Sputnik: Dan Callahan, chairman of Iowa’s Buchanan County Democratic Committee, warned the app was not ready to be used in the first place: “They only put the new app out a month ago — just four weeks ago —and we had issues from Day One”, he said. Knowing this, why did the Democrats use this app?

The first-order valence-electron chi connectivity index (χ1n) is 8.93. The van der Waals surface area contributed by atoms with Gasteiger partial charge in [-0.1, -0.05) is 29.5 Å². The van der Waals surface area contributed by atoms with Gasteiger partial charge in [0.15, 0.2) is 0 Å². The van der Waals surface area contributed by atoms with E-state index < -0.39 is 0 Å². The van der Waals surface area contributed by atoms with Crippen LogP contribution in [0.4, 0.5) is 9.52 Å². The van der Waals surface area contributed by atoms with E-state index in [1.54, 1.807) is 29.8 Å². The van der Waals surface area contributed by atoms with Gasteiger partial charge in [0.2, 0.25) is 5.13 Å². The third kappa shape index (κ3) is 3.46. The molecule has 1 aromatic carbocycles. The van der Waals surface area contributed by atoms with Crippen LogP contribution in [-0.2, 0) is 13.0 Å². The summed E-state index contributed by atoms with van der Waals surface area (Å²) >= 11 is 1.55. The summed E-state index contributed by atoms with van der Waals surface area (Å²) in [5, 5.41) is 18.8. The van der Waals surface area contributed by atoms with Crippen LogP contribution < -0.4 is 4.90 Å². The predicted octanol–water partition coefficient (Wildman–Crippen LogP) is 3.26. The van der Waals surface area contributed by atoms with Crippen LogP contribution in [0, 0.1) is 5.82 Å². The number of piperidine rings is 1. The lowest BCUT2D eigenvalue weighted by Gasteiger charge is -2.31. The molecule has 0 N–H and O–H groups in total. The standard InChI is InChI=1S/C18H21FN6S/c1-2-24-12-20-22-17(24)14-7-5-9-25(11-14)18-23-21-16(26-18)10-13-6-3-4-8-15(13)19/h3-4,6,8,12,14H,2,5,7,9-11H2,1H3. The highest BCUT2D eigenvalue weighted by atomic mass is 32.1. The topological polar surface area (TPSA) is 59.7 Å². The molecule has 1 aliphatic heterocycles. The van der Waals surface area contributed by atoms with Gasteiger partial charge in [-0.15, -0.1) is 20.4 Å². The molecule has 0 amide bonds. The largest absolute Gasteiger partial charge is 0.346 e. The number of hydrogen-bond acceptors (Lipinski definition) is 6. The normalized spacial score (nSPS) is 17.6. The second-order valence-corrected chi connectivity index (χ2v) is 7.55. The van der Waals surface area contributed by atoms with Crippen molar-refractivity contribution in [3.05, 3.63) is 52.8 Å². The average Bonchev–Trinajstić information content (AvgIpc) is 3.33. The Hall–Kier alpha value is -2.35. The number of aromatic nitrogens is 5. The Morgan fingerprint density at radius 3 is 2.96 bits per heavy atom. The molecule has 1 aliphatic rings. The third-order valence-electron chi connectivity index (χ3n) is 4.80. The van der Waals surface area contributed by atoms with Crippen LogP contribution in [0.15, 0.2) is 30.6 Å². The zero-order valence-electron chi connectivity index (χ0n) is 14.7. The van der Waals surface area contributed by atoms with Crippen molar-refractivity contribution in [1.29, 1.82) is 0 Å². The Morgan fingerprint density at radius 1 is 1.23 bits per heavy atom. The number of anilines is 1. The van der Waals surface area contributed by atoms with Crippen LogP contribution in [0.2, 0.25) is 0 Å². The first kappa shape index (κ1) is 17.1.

Michael Springmann: Well, last night I talked with a journalist who follows domestic politics very closely, and he is also a committed Democrat. And his explanation was: 'Oh, it was a something with bugs'. And he's worked with campaigns in the past and he's involved in politics and ran things for a company. And he said these things happen. And I don't think so. I think that it was not tested, not a tried operation. And I think if you want my personal opinion, it was set up to get rid of Bernie Sanders, that he is the gadfly to the Democratic Party. The Democratic Party, which is still controlled by the Clinton family, hates Sanders. Hillary Clinton has come out recently with various attacks on Sanders, saying he's unelectable and so forth. And I think by monkeying with the results, by taking days to release only partial results, I think they've done what they've expected to do and planned to do, which was simply to make sure that Sanders would not be the overall winner in Iowa. He was eclipsed marginally by this Buttigieg guy, who was mayor of South Bend, Indiana, known in the past only for being the location of the Notre Dame University football team. I think that the whole spread is useless and they have an unelectable Buttigieg leader, Sanders, who is slightly behind him, and then you had Elizabeth Warren, who is pretty much unelectable. And then in fourth place, you had Joseph Biden, who had been vice-president for eight years. And people are getting more and more to see that he is unelectable, that he has problems.